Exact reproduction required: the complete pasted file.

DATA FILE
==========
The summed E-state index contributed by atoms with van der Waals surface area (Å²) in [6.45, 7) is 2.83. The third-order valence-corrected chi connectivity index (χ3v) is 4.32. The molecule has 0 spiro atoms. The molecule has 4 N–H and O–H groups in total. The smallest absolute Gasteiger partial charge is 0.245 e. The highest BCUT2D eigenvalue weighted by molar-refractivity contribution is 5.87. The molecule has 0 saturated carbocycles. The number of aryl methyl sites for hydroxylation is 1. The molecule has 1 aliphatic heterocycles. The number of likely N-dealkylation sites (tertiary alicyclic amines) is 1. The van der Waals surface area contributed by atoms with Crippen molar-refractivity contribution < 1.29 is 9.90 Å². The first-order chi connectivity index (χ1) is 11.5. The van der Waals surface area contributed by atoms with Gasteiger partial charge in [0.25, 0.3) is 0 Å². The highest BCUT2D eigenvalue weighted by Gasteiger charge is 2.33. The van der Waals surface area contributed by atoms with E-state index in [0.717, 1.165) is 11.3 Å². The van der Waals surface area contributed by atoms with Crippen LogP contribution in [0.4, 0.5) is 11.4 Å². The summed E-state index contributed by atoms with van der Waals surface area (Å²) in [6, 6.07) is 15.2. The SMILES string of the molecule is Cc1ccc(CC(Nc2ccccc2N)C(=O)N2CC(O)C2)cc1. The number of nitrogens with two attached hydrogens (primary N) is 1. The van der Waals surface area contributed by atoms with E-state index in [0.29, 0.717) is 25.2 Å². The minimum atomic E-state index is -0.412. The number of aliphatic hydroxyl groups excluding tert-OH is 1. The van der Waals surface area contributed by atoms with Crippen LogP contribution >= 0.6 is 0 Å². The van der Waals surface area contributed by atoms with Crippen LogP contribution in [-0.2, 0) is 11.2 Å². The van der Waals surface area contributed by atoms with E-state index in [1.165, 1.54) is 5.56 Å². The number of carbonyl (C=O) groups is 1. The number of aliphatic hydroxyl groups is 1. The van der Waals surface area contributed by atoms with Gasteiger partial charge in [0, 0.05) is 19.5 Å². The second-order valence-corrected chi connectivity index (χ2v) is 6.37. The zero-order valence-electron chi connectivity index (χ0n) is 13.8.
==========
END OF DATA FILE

The summed E-state index contributed by atoms with van der Waals surface area (Å²) in [6.45, 7) is 2.83. The third-order valence-corrected chi connectivity index (χ3v) is 4.32. The molecule has 0 spiro atoms. The molecule has 4 N–H and O–H groups in total. The smallest absolute Gasteiger partial charge is 0.245 e. The highest BCUT2D eigenvalue weighted by molar-refractivity contribution is 5.87. The molecule has 0 saturated carbocycles. The number of aryl methyl sites for hydroxylation is 1. The molecule has 1 aliphatic heterocycles. The number of likely N-dealkylation sites (tertiary alicyclic amines) is 1. The van der Waals surface area contributed by atoms with Crippen molar-refractivity contribution < 1.29 is 9.90 Å². The first-order chi connectivity index (χ1) is 11.5. The van der Waals surface area contributed by atoms with Gasteiger partial charge in [0.25, 0.3) is 0 Å². The highest BCUT2D eigenvalue weighted by Gasteiger charge is 2.33. The van der Waals surface area contributed by atoms with E-state index in [0.717, 1.165) is 11.3 Å². The van der Waals surface area contributed by atoms with Crippen LogP contribution in [0.4, 0.5) is 11.4 Å². The summed E-state index contributed by atoms with van der Waals surface area (Å²) in [6, 6.07) is 15.2. The SMILES string of the molecule is Cc1ccc(CC(Nc2ccccc2N)C(=O)N2CC(O)C2)cc1. The number of nitrogens with two attached hydrogens (primary N) is 1. The van der Waals surface area contributed by atoms with E-state index in [0.29, 0.717) is 25.2 Å². The minimum atomic E-state index is -0.412. The number of aliphatic hydroxyl groups excluding tert-OH is 1. The van der Waals surface area contributed by atoms with Crippen LogP contribution >= 0.6 is 0 Å². The van der Waals surface area contributed by atoms with Crippen LogP contribution in [-0.2, 0) is 11.2 Å². The van der Waals surface area contributed by atoms with E-state index in [1.165, 1.54) is 5.56 Å². The number of carbonyl (C=O) groups is 1. The number of aliphatic hydroxyl groups is 1. The van der Waals surface area contributed by atoms with Gasteiger partial charge in [0, 0.05) is 19.5 Å². The second-order valence-corrected chi connectivity index (χ2v) is 6.37. The zero-order valence-electron chi connectivity index (χ0n) is 13.8.